By Joseph Robertia
In Florida, they wear flip-flops. In New York, it’s Prada. In Alaska, XTRATUF boots reign as the supreme footwear of the masses.
Dog mushers working on glaciers wear the insulated versions to keep their feet warm. Oil field workers all the way to the North Slope favor their ruggedness. From fishermen to foresters, cannery workers to clam diggers, under rain suits or wedding attire, the ubiquitous, brown-and-cream-colored boots are part of standard Alaska attire.
“I have three pairs that I’ve had for two years, and two of the pairs were hand-me-downs that I got from someone who’d had them for two years themselves, and they’re still holding together,” said Austin Petty, of Soldotna.
Petty wears XTRATUFs nearly every day year-round, whether at work or at play. The boots are his four-season footwear.
“I work at a cannery and I wear them all day there. They’re warm, comfortable and you can walk on slime-covered docks and even on fish and not slip. Outside of work I’ll wear them for just about everything, too. I’ve hunted black bear in them and just this week went ice fishing in them,” he said.
Despite the brand’s devoted following in Alaska, the reliability of XTRATUFs came into question earlier this year after the production of the boots switched from being made in the U.S. to being manufactured in China. Honeywell — XTRATUF’s manufacturer and representative in the U.S. — assured vendors and consumers alike that the boots would be built the same and there would be no changes to any components. But common consensus has persisted that the boots just aren’t as tough anymore.
The rubber of the Chinese-made boots is said to be considerably slimmer on the calf, and that the rubber of the Illinois-made boots seemed oilier than its substitute. Most concerning is reports that the foreign-made boots begin to separate at the heel within weeks instead of years.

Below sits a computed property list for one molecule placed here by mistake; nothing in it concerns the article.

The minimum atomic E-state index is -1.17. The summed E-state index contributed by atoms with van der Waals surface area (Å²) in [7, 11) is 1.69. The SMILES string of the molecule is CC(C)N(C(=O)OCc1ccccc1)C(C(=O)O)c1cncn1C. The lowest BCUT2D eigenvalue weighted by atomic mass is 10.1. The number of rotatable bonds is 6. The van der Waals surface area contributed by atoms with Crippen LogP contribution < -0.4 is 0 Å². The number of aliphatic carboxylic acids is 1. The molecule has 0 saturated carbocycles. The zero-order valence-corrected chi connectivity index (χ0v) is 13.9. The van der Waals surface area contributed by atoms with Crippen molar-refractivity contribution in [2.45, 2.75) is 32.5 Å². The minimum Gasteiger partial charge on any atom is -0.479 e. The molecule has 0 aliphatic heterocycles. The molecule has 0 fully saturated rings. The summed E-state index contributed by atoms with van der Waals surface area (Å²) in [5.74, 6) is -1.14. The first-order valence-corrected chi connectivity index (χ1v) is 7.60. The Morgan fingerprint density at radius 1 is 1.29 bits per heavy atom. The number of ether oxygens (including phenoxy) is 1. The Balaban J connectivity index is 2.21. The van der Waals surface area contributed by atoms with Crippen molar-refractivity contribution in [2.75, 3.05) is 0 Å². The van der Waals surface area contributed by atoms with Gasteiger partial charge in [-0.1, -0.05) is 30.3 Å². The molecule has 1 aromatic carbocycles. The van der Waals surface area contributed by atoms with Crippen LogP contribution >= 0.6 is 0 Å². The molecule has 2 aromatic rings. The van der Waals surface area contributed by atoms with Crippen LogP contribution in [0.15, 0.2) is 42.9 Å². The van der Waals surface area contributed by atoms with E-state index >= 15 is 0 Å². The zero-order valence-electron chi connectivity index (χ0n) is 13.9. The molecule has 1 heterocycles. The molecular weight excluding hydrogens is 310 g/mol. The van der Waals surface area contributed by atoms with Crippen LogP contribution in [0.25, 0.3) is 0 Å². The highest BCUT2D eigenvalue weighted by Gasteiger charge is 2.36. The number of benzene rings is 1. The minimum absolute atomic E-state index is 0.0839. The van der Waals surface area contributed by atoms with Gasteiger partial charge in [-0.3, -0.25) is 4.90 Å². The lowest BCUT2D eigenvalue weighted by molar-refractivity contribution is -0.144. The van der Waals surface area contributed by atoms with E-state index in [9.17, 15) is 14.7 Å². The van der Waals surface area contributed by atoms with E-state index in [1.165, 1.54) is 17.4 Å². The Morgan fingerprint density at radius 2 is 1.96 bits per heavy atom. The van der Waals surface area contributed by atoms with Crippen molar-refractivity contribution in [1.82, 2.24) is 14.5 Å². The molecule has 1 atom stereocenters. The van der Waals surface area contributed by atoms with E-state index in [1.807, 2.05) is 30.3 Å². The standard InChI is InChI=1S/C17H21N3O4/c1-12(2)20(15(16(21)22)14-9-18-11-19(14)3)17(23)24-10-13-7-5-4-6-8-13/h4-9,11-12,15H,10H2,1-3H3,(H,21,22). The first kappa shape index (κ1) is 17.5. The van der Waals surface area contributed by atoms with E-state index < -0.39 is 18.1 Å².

“I have some and from personal experience they’re not as durable as they used to be,” said Toby Burke, a wildlife technician at the Kenai National Wildlife Refuge, who spends a good portion of his day wearing XTRATUFs in the field.
“I spend a lot of time standing in water or cutting through wet areas when doing surveys, and they’re what I wear, but they do seem to be falling apart faster,” he said. “They don’t seem to stand up in the corner like they used to, either, now they kind of flop over. I spend a lot of time walking through the woods in them and they don’t seem to be as resistant to puncture by sticks, either.”
This is frustrating, not only because wet feet at work are less than ideal, but also because Burke paid more for his XTRATUFs than he would have spent had he purchased some other brand.
“(XTRATUFs) are more expensive, but you’re paying for good quality, not junk,” he said.
Local vendors of the boots have heard similar complaints about the foreign-made boots from their customers.
“We were getting them back leaking and with the cream-colored sole coming off,” said Brandi Pennison, store manager of Alaska Industrial Hardware in Kenai, where they sell, by her rough estimate, thousands of pairs of the boots annually to fishermen, platform workers and others.